If no resource requests or limits are defined by the pod/container, limit range policy can be used to do the default allocation.

Read More »

Manage Passwords in Linux Ecosystem with Pass Utility

Password based authentications are very common. However storing and securing passwords is an hassle. There are already too many offline and online only services, which does this work for you. Others are more feature-rich and offer lot of other features. If you work in an offline (or air-gap, disconnected from internet, etc) environment, you can use a simple open source utility called pass. It can be used to store each password as a separate file with gpg encryption. It is CLI based, but there are GUI extensions available and has a lot of support in the community.

Also with git, you can choose to sync the encrypted passwords with internal source repos as well, so that you can get all benefits of gitops as well.

Read More »

Create and Manage Pods in Kubernetes

A pod is a group of one or more containers in Kubernetes and it is the smallest unit of deployment for compute. The containers in a pod lives in their own cgroups but share a number of linux namespaces. Applications running in the same Pod share the same IP address and port space (network namespace), have the same hostname (UTS namespace), and can communicate using native interprocess communication channels over System V IPC or POSIX message queues (IPC namespace).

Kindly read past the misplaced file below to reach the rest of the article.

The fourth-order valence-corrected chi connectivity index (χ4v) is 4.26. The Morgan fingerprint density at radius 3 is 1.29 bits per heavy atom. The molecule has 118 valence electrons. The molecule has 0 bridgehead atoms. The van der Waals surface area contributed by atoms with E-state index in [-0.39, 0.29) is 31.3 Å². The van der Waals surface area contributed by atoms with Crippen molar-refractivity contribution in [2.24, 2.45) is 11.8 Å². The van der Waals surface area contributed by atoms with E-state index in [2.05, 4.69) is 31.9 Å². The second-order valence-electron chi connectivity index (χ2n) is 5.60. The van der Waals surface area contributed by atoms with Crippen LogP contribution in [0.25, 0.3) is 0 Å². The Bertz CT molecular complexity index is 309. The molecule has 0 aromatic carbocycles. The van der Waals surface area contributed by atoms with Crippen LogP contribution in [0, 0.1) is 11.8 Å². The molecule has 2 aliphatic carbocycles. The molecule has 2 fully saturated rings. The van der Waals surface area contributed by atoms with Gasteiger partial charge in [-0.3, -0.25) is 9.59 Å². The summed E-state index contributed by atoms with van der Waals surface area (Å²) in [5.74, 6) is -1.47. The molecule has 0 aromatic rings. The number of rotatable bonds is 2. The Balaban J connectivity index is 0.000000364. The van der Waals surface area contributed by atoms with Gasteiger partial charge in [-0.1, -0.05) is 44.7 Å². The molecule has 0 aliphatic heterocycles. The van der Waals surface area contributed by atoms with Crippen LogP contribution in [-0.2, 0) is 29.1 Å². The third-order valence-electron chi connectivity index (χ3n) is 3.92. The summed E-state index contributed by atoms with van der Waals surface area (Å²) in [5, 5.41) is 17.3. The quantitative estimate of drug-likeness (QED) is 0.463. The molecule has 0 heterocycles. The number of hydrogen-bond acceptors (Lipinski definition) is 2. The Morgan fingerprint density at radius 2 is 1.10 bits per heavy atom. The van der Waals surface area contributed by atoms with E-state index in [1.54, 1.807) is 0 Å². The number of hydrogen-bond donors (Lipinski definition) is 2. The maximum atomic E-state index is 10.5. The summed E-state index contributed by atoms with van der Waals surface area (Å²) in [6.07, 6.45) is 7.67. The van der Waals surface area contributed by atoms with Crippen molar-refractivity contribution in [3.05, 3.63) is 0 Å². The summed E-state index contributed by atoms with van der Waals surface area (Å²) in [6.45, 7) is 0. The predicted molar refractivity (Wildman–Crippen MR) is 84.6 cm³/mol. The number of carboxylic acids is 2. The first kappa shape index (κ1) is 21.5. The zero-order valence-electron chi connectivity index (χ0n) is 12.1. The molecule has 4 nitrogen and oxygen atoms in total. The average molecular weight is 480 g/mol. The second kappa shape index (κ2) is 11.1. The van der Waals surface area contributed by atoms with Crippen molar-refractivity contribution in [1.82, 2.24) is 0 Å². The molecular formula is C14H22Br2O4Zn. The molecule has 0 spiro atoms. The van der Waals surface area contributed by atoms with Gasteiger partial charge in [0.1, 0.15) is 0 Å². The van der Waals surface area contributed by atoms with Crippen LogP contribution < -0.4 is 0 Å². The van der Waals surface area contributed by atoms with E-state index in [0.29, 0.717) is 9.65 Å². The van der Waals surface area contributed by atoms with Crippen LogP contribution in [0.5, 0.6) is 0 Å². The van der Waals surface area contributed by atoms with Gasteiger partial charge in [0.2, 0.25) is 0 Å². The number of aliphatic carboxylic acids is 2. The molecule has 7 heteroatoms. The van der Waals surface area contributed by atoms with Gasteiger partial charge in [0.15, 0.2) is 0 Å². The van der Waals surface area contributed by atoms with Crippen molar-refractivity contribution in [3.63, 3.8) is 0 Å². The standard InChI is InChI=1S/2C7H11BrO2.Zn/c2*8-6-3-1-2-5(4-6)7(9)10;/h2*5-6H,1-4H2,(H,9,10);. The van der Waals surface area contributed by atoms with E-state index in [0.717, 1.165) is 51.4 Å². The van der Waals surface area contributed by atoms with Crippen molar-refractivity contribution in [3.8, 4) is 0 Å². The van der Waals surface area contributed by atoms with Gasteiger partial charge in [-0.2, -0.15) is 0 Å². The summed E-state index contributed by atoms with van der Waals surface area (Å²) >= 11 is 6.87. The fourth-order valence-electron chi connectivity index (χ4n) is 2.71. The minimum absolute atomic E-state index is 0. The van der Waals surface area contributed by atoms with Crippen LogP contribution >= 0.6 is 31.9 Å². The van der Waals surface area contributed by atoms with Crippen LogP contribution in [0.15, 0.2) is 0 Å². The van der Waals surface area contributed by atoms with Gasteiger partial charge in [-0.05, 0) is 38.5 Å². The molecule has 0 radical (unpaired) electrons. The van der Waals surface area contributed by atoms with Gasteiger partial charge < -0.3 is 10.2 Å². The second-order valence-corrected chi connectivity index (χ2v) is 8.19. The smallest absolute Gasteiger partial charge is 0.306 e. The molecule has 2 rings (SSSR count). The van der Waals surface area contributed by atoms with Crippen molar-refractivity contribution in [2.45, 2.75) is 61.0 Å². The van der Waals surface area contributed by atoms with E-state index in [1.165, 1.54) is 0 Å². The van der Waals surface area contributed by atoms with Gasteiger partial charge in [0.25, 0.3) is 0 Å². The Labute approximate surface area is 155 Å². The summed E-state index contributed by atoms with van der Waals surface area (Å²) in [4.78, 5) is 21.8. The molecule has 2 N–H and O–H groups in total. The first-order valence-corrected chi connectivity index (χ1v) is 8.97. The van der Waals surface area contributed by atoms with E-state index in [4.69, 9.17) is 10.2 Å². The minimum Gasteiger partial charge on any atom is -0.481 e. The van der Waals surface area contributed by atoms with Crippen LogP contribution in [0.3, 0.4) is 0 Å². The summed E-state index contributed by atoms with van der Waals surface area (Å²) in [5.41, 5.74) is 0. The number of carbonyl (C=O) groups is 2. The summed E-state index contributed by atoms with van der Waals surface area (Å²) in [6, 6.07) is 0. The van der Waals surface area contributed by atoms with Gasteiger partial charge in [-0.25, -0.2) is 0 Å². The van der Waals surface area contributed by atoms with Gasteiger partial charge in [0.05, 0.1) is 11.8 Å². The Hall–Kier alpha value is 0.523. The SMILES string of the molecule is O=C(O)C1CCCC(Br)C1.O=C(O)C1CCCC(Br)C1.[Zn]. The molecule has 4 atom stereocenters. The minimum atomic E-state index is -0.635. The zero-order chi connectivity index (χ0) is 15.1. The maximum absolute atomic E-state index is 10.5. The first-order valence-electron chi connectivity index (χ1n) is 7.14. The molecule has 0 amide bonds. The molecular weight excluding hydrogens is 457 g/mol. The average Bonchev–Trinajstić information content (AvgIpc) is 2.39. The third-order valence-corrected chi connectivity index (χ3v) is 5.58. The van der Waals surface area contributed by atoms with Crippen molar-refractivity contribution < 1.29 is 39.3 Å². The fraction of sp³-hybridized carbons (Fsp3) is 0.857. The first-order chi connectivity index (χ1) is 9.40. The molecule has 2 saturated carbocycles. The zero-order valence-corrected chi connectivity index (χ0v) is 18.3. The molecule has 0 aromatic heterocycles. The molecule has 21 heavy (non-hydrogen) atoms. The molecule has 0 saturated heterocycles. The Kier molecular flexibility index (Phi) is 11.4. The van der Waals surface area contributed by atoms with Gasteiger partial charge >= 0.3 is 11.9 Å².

The containers in the pod are not managed individually, they are managed at pod level. The pod may also include init containers, sidecar containers and ephemeral containers, other than containers running actual application processes.

Read More »